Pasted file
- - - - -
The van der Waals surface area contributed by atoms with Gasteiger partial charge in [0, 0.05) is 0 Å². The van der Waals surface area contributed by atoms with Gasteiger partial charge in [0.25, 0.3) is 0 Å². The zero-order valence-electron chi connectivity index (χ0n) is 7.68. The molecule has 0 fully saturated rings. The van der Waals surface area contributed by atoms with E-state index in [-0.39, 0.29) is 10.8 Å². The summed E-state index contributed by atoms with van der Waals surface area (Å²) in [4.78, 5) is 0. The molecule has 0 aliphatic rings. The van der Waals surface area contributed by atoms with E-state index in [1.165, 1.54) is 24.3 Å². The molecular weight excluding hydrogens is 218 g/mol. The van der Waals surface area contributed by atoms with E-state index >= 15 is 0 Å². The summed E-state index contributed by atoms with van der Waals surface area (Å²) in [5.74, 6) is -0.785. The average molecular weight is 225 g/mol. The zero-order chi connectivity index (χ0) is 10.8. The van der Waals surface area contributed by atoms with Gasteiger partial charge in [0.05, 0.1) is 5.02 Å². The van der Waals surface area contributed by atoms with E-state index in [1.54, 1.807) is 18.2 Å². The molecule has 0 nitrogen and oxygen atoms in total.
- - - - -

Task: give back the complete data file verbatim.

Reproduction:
The van der Waals surface area contributed by atoms with Gasteiger partial charge in [0, 0.05) is 0 Å². The van der Waals surface area contributed by atoms with Gasteiger partial charge in [0.25, 0.3) is 0 Å². The zero-order valence-electron chi connectivity index (χ0n) is 7.68. The molecule has 0 fully saturated rings. The van der Waals surface area contributed by atoms with E-state index in [-0.39, 0.29) is 10.8 Å². The summed E-state index contributed by atoms with van der Waals surface area (Å²) in [4.78, 5) is 0. The molecule has 0 aliphatic rings. The van der Waals surface area contributed by atoms with E-state index in [1.165, 1.54) is 24.3 Å². The molecular weight excluding hydrogens is 218 g/mol. The van der Waals surface area contributed by atoms with E-state index >= 15 is 0 Å². The summed E-state index contributed by atoms with van der Waals surface area (Å²) in [5.74, 6) is -0.785. The average molecular weight is 225 g/mol. The zero-order chi connectivity index (χ0) is 10.8. The van der Waals surface area contributed by atoms with Gasteiger partial charge in [0.05, 0.1) is 5.02 Å². The van der Waals surface area contributed by atoms with E-state index in [1.54, 1.807) is 18.2 Å². The molecule has 0 nitrogen and oxygen atoms in total.